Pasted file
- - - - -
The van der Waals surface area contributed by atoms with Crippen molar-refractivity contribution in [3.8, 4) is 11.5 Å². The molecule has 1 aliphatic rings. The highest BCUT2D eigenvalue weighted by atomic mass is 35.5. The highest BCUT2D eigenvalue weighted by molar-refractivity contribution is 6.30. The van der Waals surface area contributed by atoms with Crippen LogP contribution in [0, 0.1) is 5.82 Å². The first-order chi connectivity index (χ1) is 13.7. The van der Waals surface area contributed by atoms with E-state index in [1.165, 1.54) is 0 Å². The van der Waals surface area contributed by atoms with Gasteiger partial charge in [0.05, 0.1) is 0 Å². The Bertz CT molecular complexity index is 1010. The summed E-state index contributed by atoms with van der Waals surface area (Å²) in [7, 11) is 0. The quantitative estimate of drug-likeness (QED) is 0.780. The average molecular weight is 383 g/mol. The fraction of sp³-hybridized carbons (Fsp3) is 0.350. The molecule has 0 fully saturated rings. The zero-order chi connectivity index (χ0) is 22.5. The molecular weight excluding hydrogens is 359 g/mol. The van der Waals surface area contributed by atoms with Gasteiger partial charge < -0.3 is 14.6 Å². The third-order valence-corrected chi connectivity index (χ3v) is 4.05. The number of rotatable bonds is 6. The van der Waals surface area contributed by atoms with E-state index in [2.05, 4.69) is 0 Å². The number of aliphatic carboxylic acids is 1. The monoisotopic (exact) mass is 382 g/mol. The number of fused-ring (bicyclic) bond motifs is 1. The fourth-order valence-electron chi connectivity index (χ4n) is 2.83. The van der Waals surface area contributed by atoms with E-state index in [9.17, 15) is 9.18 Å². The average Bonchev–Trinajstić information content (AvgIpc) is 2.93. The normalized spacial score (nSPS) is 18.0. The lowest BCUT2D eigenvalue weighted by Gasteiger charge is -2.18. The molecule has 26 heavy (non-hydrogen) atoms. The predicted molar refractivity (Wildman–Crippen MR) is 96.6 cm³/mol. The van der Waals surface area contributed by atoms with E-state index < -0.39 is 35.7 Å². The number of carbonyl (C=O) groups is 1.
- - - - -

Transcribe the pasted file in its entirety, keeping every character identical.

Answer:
The van der Waals surface area contributed by atoms with Crippen molar-refractivity contribution in [3.8, 4) is 11.5 Å². The molecule has 1 aliphatic rings. The highest BCUT2D eigenvalue weighted by atomic mass is 35.5. The highest BCUT2D eigenvalue weighted by molar-refractivity contribution is 6.30. The van der Waals surface area contributed by atoms with Crippen LogP contribution in [0, 0.1) is 5.82 Å². The first-order chi connectivity index (χ1) is 13.7. The van der Waals surface area contributed by atoms with E-state index in [1.165, 1.54) is 0 Å². The van der Waals surface area contributed by atoms with Gasteiger partial charge in [0.05, 0.1) is 0 Å². The Bertz CT molecular complexity index is 1010. The summed E-state index contributed by atoms with van der Waals surface area (Å²) in [7, 11) is 0. The quantitative estimate of drug-likeness (QED) is 0.780. The average molecular weight is 383 g/mol. The fraction of sp³-hybridized carbons (Fsp3) is 0.350. The molecule has 0 fully saturated rings. The zero-order chi connectivity index (χ0) is 22.5. The molecular weight excluding hydrogens is 359 g/mol. The van der Waals surface area contributed by atoms with Gasteiger partial charge < -0.3 is 14.6 Å². The third-order valence-corrected chi connectivity index (χ3v) is 4.05. The number of rotatable bonds is 6. The van der Waals surface area contributed by atoms with E-state index in [2.05, 4.69) is 0 Å². The number of aliphatic carboxylic acids is 1. The monoisotopic (exact) mass is 382 g/mol. The number of fused-ring (bicyclic) bond motifs is 1. The fourth-order valence-electron chi connectivity index (χ4n) is 2.83. The van der Waals surface area contributed by atoms with E-state index in [9.17, 15) is 9.18 Å². The average Bonchev–Trinajstić information content (AvgIpc) is 2.93. The normalized spacial score (nSPS) is 18.0. The lowest BCUT2D eigenvalue weighted by Gasteiger charge is -2.18. The molecule has 26 heavy (non-hydrogen) atoms. The predicted molar refractivity (Wildman–Crippen MR) is 96.6 cm³/mol. The van der Waals surface area contributed by atoms with E-state index < -0.39 is 35.7 Å². The number of carbonyl (C=O) groups is 1.